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Oil Experts Differ On Likely Impact of Lifting Sanctions Against Iran
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BPCL’s Stake In Petronet LNG Ltd Poses A Fresh Problem
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Consumption Drops Further, Refineries Regulate Their Throughput
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H –Energy’s strategy To Become A Major Player In Gas Market
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Regulation
ONGC, Cyclone Tauktae And Inquiry Committees
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Prognosticated Crude Oil & Natural Gas Resources Of India
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Assam Govt. Committed To NRL, Liquidity A Problem
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India’s Estimated Coal Bed Methane (CBM) Resources
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Alternative Energy / Fuel
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New Projects
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Technip Energies Gets IOC Contract For PTA Plant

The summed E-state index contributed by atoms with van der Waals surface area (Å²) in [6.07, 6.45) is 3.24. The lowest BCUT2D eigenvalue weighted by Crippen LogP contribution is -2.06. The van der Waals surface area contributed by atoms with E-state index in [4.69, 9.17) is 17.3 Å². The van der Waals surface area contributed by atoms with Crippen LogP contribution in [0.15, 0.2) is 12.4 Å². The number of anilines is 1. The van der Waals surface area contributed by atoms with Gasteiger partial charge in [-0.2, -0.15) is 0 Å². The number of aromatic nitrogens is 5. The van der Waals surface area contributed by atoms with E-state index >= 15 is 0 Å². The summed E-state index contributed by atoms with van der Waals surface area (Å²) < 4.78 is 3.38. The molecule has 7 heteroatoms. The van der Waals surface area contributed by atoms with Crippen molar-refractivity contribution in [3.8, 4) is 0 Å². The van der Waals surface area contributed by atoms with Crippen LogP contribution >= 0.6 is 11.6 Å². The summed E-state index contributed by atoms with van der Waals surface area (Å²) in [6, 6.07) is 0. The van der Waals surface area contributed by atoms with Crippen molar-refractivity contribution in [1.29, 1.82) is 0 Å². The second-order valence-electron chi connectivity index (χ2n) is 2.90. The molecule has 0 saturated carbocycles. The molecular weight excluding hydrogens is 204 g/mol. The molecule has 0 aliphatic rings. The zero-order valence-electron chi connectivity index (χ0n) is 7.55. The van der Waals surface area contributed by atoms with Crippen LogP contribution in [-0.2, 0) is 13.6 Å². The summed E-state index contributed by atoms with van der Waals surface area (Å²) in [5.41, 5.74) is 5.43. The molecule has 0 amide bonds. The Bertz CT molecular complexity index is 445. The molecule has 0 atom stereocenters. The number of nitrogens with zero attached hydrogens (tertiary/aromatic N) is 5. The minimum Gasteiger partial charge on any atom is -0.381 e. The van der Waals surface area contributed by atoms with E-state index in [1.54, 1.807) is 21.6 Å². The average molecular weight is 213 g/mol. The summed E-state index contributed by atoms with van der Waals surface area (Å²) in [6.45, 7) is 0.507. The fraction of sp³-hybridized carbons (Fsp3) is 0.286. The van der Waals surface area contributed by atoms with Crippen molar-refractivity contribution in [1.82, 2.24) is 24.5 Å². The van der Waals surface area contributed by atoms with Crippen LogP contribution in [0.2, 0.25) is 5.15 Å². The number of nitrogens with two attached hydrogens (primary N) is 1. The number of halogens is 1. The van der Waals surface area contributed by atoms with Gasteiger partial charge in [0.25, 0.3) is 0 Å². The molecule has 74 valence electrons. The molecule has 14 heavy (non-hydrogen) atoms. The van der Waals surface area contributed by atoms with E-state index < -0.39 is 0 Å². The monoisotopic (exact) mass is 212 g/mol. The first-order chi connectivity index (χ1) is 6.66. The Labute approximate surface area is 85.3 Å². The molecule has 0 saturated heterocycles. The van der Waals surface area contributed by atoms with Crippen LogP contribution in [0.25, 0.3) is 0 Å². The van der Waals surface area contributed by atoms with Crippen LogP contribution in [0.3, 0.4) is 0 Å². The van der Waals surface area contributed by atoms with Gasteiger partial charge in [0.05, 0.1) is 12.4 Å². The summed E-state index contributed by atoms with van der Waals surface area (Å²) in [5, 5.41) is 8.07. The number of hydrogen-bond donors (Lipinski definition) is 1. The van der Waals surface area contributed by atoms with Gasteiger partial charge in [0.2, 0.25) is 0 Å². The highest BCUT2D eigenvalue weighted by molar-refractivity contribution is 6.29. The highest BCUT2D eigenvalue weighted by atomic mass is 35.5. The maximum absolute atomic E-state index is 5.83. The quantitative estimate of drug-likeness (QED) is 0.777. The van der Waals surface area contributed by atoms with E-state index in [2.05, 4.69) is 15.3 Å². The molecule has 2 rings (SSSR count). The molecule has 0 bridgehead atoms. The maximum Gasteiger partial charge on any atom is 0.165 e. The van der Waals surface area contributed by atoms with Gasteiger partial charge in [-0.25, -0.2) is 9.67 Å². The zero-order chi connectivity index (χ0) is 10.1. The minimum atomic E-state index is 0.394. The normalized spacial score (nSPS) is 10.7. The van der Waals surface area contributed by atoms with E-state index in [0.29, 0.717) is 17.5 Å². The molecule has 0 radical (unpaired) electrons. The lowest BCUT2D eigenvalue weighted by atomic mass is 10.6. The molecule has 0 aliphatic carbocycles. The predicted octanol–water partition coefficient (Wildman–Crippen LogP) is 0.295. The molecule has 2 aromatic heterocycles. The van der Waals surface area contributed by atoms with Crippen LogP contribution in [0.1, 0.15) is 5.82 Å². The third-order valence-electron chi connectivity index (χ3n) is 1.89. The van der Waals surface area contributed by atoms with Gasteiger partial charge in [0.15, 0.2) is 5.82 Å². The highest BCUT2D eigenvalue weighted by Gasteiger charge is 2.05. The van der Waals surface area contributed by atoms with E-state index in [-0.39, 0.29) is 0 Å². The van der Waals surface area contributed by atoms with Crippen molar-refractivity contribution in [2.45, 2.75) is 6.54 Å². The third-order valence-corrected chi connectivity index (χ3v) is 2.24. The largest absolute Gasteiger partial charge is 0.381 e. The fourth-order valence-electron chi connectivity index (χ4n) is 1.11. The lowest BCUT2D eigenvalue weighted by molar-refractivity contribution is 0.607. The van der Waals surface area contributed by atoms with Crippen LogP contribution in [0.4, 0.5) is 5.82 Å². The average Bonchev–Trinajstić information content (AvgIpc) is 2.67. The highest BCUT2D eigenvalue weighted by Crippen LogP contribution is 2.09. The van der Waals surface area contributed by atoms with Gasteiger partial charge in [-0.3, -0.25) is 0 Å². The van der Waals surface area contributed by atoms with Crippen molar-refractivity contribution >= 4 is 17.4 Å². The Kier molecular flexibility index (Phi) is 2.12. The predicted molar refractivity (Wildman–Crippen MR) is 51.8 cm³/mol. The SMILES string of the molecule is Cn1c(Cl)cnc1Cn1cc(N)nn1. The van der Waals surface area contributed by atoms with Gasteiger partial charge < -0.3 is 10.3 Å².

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Market Watch
Total To Supply LNG For AMNS Steel And Power Plants
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Companies
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Gujarat Gas Ltd To Acquire Two CGD Business From GSPL
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Confidence Petroleum’s Unit Acquires Majority Stake In Sarju Impex
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Press Release [FREE Access]
Petro Intelligence » Numaligarh Refinery Merger: The New Paradigm In The North East

By R. Sasankan

The Assam-based Numaligarh Refinery is being spun off from state-owned Bharat Petroleum Corporation Ltd (BPCL) and merged with Oil India Ltd (OIL) -- a situation where the subsidiary of the about-to-be privatised BPCL is being folded into another large integrated company.

There are very delicate reasons that compelled the authorities to make this switch: it has principally been dictated by political consideration though there are equally persuasive economic grounds justifying the emergence of a new paradigm for petroleum sector alignments in the North East.